Real Estate, With Huge Jobs Potential, Is Going To Be Energised And Eviscerated By Tech

by R Jagannathan - Jul 29, 2022 12:12 PM +05:30 IST
Real Estate, With Huge Jobs Potential, Is Going To Be Energised And Eviscerated By TechMumbai real estate. (Representative image)
Snapshot
  • Technology does not always destroy jobs; what it does is polarise skill requirements, with demand for high skills raising wages at the top end, while low-end jobs proliferate at lower wages because technology now makes every job easier to do.

Did we just see another sector’s jobs potential go out of the window? Not yet, but it is bound to happen some time in the foreseeable future.

Given the high employment potential of the real estate sector, growth here is critical for creating jobs, even if they are not of a permanent nature. However, given the pace at which technology is replacing human labour in many areas, real estate and construction could not have missed the trend, especially given the high costs of land in urban areas.

Early this month, Larsen & Toubro (L&T) constructed a 12-storey house under the PM Awas Yojana’s mass housing scheme in just over three months (96 days to be exact) in Navi Mumbai. The job was executed for Cidco, the Maharashtra government’s mass housing and satellite cities developer. Ninety-six tenements were built by producing nearly 2,000 precast elements of the superstructure and architectural finishes in factory-controlled conditions. This included mechanical, electrical and plumbing works over a 64,000 feet built-up area.

In December 2020, L&T built its first 3D-technology-driven two-storey home in 106 hours at its factory in Kanchipuram, Tamil Nadu; and a few months ago, it delivered a seven-storey flight control system integrator centre for the Defence Research and Development Organisation in 45 days.

While it will take time for such technology-led construction projects to go mainstream in the real estate industry, the very fact that seven-storey and 12-storey buildings can be built in two or three months implies that sooner than later these technologies will be adopted on a wide scale.

According to an advertisement released by L&T Construction today (29 July), the normal time taken to complete a floor is seven to 12 days (more, in the case of most builders who use lower technology), but L&T managed to reduce the cycle time to just three days. And its factory can produce one floor with eight flats for mass housing in just one day.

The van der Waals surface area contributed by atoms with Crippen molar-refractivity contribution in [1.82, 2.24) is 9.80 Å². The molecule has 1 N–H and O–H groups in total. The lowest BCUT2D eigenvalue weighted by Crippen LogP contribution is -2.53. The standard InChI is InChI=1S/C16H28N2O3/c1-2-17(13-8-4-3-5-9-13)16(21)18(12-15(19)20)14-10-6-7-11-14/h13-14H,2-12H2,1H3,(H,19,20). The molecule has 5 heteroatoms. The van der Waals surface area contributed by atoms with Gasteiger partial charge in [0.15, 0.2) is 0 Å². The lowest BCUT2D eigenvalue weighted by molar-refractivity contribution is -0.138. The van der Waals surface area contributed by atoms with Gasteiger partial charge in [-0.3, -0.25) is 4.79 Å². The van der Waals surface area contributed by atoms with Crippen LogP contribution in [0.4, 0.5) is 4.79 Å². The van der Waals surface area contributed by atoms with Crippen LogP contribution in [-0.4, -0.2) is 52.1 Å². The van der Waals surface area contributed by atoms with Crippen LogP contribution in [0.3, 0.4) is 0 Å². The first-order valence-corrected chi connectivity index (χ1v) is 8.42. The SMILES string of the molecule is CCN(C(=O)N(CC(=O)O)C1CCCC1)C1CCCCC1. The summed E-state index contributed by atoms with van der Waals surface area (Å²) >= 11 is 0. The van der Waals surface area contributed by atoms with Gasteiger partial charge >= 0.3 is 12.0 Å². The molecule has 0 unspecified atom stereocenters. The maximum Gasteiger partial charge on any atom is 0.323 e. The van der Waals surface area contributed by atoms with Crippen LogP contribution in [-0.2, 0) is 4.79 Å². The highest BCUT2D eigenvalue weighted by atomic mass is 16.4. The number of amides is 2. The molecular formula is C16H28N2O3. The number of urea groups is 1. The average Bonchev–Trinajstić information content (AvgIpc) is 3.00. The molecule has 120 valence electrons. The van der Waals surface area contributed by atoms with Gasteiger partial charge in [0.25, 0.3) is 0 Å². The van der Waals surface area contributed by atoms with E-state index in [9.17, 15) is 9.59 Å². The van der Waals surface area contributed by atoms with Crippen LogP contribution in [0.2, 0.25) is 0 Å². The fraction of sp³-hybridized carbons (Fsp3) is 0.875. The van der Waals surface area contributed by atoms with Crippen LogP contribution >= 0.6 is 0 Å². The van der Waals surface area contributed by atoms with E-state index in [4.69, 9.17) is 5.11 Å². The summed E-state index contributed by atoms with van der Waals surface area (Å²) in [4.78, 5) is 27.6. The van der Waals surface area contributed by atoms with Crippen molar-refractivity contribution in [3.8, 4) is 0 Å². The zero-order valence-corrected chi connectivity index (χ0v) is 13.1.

The rise of technology is a huge boon for mass housing (or housing in general), where one of the biggest cost elements — apart from land and materials — is finance. Delays raise costs as much as materials inflation. Now, technology has shortened the working capital cycle by speeding up the building process. Houses can now be substantially built inside large factories.

India is losing the battle for creating more employment in one of the sectors with the highest potential for it. The only way to deal with the challenges of greater automation in building and road construction is to speed up reforms in the real estate sector, especially land. If that happens, home prices even in big cities can crash, creating more jobs in the medium term as a building boom happens.

During the Covid-19 pandemic, when migrant labour fled back to rural homes, many construction projects suffered due to the lack of skilled and semi-skilled labour. L&T has demonstrated that this shortage will no longer be able to cripple or delay housing projects.

Technology does not always destroy jobs; what it does is polarise skill requirements, with demand for high skills raising wages at the top end, while low-end jobs proliferate at lower wages because technology now makes every job easier to do.

For example, once upon a time, we needed highly skilled carpenters to do our furniture. Today, a lot of the furniture is designed on computers and mass produced in computer-controlled factories, where engineers and software developers rule the roost. At the delivery end, you only need people who can screw wood and metal parts together to assemble furniture, a low-skill requirement that can be learnt in weeks. The furniture business has been IKEA-ised just as the mobility business has been Uber-ised.

Now, real estate will see this same polarisation of skills, with only finishing work in homes requiring lower-skill assemblers and quality checkers. This essentially means job skills and wages will be lower at the mass end of real estate work.

Jobs may not get scarcer, but their quality and income-generating potential will be impacted.

Jagannathan is Editorial Director, Swarajya. He tweets at @TheJaggi.
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